While most people believe that a university education allows the American student to “catch up” with the world, the data does not bear it out. Yes, the best universities in the world are in the United States. That does not mean that American universities are the best. Does that make sense? Our top 25 colleges are among the 35 greatest in the world. Unfortunately, our other universities, the average college education, trail as far behind as our K-12 schools. Simply, there is not a single school subject that the U.S. comes close to leading the world in. Having the best schools is not the same as having our schools be the best.

What problems do public schools have with applying new technology?

An interesting trend in education is the shift from paper to interactive modalities. For the past decade it has primarily been an increase in screen-based technology — tablets and laptops. The debate has been whether these new technologies along with the thousands of software products, online curricula, game-based learning tools and the other myriad of new advances in ed-tech have really improved American education. To me, the answer is as it always has been: The tools are only as effective as their implementation.

As an elected member of a public-school Board of Education, I have come to see the real conundrum in infusing new educational technology into public schools. The cycle simply moves too fast. A school discovers a new technology — software, device, system, or other new tools. It takes a school a year to research the new technology, model a use for it, and project its benefit for the students. The second year, if done properly, the district launches a pilot program to prove efficacy. The third year represents the districtwide roll out to the entire pool of students whom the technology is meant to serve. The fourth year is essentially the first stage of true utilization.

This is where private schools and education businesses have an advantage. The decision cycle can move faster and allow for a higher “failure” tolerance. Public school districts are under constant financial scrutiny, especially with most of their funding coming from local — very local — taxes. Risk is not rewarded, only success is. While technology moves lightning fast, a low-risk environment keeps public schools moving slow. This dilemma will continue.

How is the US doing with regard to engaging girls and women in STEM subjects? Can you suggest three ways we can increase this engagement?

The answer is simple: We don’t. Girls are perfectly engaged in STEM subjects in school. In fact, they are more so than the boys. The problem is not in K-12 education, it lies beyond high school.

At most universities, the percentage of women in science and engineering fields is much lower than men, ranging between 25–35%, when comprising 50% of university enrollment. Once out of college, the numbers become downright abysmal. The workplace in the same STEM fields average around 10% females. The reasons are varied and complex — unfair pay, uncomfortable male-dominated company cultures, and a slower upward mobility for women. Only a few years ago Google reported that 21% of its technological employees were female.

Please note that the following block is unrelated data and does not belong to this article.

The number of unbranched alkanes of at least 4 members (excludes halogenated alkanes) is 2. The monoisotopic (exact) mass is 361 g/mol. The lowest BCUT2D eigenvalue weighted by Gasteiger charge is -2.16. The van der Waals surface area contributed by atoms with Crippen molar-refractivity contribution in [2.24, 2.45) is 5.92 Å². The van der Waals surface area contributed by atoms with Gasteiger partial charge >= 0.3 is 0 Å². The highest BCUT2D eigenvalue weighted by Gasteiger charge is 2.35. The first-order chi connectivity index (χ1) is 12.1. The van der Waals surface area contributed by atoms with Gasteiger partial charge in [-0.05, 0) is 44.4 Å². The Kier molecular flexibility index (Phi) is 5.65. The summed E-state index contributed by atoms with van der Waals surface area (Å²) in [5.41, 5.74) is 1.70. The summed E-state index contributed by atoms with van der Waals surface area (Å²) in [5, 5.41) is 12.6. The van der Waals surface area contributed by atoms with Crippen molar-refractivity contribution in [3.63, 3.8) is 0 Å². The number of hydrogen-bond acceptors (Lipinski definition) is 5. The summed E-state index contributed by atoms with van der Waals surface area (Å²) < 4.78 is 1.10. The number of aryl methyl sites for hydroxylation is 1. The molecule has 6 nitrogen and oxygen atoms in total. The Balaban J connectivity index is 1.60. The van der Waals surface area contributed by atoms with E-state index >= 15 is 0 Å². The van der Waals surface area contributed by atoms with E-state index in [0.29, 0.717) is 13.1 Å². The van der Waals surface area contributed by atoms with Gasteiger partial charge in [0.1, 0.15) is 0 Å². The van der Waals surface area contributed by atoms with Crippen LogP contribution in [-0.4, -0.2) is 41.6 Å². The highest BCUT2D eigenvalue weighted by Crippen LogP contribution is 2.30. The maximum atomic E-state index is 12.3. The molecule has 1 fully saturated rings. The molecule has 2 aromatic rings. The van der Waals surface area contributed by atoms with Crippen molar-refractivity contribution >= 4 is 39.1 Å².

K-12 schools are doing fine. Girls excel in math, enjoy science, and are just as drawn to technology and engineering as boys. The problem comes later. What we need to do is engage them in university and encourage them to continue pursuing the field and treating them like all the male employees when it comes to salary, culture and promotions.

As an education professional, where do you stand in the debate whether there should be a focus on STEM (science, technology, engineering and maths) or on STEAM (STEM plus the arts like humanities, language arts, dance, drama, music, visual arts, design and new media)? Can you explain why you feel the way you do?

STEM needs to shift to a bigger conversation about STEAM, including Arts in the mix. With screens becoming such a large component of current K-12 education, our students’ world has become much more 2-dimensional. New interactive software, gaming tools, sleek devices all seem like the obvious evolution of teaching.

I believe schools need to be intentional about shifting back into the 3-dimensional world. Science, Technology, Engineering, Arts and Math all have very tactile attributes. All of these areas of work and study begin on paper or screen, but do not stay that way in the real world. Artists, engineers, architects build and create physical elements of our world. Scientists work in laboratories, in jungles, in hospitals. STEAM subjects need to lead the drive in a shift back to hands on teaching. In the early grades, tactile teaching is ubiquitous — counting objects, building with blocks, cutting paper shapes. That changes quickly through elementary school.